Left: the suit jacket at Fenty. Photo: Fenty. Right: The suit jacket at Alexander Wang. Photo: Alexander Wang
Hers came first if only because she sold hers first. And is for the current season, not spring/summer 2020, a far-off six months or more later. Rihanna’s Fenty jacket, worn as a dress by the singer herself at the opening of her first store, a pop-up in Paris, has a silhouette not unlike Alexander Wang’s, shown in New York last Friday, as part of a segment purportedly homage to the now defunct fashion line of Donna Karan.
That the broad shoulders and nipped-in/shaped waist are finally expressed by hype-driven designers perhaps attests to the proportion’s mass acceptance… at last. Balenciaga under Demna Gvasalia’s watch somehow escaped American designers’ inspiration… until now. Is it uncanny that one Barbadian designer’s Parisian debut is echoed back in North America, where European aesthetics have always been dreamy aspirations, not commercial reality?
The similarity is truly remarkable: wide shoulders with enough padding so that they do not droop, the fairly large armhole, the natural-waist emphasis, and, in particular, the vertical lines below the bust used to accentuate the waist—boning for Fenty and reverse darts for Alexander Wang. Rihanna styled hers as a dress, and although Mr Wang teamed his with turtle neck and what appears to be jeans, the jacket looked like it, too, would work sans bottom.
This jacket shape looks to us to be without a dotted line that can be traced to European couture. Rather, it appears to be related to black tailoring of the Forties: the jacket half of the zoot suit, a garment that was, as Smithsonian magazine noted, “unbranded and illicit”. It explained further: “There was no one designer associated with the look, no department store where you could buy one. These were ad hoc outfits, regular suits bought two sized too large and then creatively tailored to dandyish effects.”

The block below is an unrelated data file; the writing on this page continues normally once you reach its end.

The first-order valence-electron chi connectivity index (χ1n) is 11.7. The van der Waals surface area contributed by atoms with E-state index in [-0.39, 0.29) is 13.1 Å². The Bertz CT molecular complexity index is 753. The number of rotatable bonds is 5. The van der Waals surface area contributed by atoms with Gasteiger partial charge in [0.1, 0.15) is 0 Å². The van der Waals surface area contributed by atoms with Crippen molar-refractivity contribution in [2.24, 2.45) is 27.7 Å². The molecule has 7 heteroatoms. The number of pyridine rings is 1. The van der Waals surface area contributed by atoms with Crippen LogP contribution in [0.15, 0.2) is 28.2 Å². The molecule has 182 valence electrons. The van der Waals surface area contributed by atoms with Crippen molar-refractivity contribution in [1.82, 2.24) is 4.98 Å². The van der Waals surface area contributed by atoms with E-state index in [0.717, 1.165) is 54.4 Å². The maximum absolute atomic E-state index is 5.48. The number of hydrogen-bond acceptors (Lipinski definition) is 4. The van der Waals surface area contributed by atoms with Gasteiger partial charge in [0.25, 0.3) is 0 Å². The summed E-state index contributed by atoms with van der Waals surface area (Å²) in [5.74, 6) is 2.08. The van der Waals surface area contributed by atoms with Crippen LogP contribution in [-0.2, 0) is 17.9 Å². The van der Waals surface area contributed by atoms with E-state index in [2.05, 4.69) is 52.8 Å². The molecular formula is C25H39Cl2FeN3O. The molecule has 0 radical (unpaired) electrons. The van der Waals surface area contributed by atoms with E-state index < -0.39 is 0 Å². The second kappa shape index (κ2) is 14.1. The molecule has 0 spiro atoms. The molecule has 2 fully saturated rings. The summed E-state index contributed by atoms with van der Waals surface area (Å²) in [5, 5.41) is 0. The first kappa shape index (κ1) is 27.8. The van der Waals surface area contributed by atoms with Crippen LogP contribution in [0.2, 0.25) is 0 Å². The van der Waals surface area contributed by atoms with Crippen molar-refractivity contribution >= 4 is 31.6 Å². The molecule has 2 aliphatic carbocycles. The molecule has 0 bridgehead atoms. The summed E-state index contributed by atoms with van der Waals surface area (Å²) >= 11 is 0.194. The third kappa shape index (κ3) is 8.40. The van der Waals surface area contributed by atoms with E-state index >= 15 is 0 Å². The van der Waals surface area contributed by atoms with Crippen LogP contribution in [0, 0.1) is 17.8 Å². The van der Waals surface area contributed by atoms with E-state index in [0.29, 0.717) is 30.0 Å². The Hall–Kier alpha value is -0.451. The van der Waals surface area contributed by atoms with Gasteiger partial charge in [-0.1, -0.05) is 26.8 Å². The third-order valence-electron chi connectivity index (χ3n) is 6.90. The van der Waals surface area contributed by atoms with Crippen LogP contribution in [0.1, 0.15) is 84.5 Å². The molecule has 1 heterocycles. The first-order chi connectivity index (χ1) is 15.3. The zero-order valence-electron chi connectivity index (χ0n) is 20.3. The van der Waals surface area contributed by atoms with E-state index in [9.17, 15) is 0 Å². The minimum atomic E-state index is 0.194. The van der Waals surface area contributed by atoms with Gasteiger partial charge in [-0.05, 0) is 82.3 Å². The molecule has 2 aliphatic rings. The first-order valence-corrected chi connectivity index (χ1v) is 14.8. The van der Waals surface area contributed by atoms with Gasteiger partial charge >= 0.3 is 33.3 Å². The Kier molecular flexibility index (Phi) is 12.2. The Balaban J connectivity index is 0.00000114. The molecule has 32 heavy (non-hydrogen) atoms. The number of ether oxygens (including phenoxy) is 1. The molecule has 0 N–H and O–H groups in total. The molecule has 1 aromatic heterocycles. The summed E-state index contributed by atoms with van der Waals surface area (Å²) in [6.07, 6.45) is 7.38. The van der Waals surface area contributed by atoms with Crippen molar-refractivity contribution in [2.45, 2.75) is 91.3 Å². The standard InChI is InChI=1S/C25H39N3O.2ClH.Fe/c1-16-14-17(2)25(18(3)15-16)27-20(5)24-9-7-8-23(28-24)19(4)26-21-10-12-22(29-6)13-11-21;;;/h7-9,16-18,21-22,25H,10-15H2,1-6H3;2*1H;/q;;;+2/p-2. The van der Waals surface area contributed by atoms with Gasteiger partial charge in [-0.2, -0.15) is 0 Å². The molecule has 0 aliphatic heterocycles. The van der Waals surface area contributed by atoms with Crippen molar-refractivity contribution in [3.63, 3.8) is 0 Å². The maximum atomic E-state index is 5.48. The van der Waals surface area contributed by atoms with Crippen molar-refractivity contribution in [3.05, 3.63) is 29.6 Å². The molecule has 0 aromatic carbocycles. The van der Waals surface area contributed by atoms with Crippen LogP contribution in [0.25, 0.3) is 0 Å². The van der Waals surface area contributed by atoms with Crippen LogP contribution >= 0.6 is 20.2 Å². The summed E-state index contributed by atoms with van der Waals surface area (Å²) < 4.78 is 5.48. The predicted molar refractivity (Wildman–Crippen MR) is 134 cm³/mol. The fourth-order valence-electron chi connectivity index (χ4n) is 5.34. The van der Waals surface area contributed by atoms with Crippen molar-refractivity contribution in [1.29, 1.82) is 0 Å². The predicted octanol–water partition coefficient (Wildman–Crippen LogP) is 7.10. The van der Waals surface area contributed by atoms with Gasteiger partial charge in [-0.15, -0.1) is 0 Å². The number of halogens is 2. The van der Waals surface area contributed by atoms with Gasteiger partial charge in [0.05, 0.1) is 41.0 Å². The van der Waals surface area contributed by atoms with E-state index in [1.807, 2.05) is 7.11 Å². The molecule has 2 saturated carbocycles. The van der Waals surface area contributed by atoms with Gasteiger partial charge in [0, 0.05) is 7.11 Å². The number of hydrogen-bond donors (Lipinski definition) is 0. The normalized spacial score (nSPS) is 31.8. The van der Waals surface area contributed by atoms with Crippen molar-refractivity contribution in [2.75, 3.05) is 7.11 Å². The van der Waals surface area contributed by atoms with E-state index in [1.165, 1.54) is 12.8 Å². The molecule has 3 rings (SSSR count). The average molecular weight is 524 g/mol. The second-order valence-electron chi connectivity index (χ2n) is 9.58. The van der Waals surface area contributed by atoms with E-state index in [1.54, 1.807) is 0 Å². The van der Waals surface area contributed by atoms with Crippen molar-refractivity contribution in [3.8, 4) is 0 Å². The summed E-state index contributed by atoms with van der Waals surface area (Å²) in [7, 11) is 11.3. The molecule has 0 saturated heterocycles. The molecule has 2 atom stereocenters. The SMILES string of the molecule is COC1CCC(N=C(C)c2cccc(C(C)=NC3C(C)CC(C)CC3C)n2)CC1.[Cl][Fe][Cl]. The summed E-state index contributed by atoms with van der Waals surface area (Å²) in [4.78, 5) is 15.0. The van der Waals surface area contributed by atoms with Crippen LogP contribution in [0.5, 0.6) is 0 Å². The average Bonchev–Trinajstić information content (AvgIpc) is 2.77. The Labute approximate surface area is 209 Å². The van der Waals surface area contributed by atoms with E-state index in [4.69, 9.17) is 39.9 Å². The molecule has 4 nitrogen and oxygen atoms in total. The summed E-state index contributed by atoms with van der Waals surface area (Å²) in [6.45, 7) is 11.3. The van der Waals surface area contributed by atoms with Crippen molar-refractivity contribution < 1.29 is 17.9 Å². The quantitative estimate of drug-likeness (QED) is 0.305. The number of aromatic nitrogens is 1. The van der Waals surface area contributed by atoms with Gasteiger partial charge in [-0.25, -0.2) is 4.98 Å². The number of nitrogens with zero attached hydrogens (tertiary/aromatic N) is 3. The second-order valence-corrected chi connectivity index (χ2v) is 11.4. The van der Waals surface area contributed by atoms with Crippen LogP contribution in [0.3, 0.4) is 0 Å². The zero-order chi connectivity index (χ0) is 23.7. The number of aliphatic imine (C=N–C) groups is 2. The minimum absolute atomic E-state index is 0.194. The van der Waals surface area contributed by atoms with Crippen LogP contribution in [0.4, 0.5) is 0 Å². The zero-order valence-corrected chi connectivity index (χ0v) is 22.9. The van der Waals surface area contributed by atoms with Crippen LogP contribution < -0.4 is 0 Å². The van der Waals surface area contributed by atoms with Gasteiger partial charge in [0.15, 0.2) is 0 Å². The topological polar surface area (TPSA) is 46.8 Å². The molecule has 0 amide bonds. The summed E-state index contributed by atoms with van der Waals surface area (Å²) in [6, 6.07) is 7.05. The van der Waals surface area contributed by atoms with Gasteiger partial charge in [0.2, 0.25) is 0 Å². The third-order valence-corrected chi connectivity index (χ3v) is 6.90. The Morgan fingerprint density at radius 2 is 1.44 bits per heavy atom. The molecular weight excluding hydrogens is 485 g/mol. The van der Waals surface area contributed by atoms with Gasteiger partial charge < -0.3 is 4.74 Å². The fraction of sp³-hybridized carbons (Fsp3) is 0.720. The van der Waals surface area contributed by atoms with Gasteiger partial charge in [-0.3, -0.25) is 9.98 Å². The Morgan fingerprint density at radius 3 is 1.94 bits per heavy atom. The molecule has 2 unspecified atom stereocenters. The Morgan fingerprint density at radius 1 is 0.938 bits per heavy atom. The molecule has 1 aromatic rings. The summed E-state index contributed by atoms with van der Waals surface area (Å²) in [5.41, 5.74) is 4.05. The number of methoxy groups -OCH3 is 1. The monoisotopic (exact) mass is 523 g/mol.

There is, of course, nothing “unbranded and illicit” about Fenty and Alexander Wang (who is now using his name as Calvin Klein did and does) and their suit-jackets are clearly not provisional nor standard-issue. It is perhaps easier and more convenient and less provocative to say that they both tap into the zeitgeist emerging from black America, and is going (gone?) mainstream.
Rihanna is today not only a high priestess of fashion, she is, as CNN puts it, “a godsend for curvy women”. Riri does not have the same body as the lass who released the debut album Music of the Sun in 2005. Now bigger, she considers herself her muse, who presumably represents the many women out there that designers, such as fellow LVMH employee Hedi Slimane, do not cater to. That her first male customer is reportedly British Vogue’s Edward Enninful substantiate her social enterprise spirit of wanting to design for non-traditional body shapes that fashion is not partial to, just like the Savage X Fenty underclothing line.
Alexander Wang may be Asian, but he’s American in every way. His Europeanisation of self via Balenciaga (2012—2015) was essentially a parody of what European couture looks like from across the Atlantic. His heart has always been in Harlem; his strength in streetwear. That a jacket of uncommon proportion should appear in his collection indicate that, like other American designers, Mr Wang is addling our understanding of what is street-influenced fashion by taking the tailoring-as-confirmation-of-arrival route.
For now, Rihanna and Alexander Wang are marching to the same drum beat, but who will march on?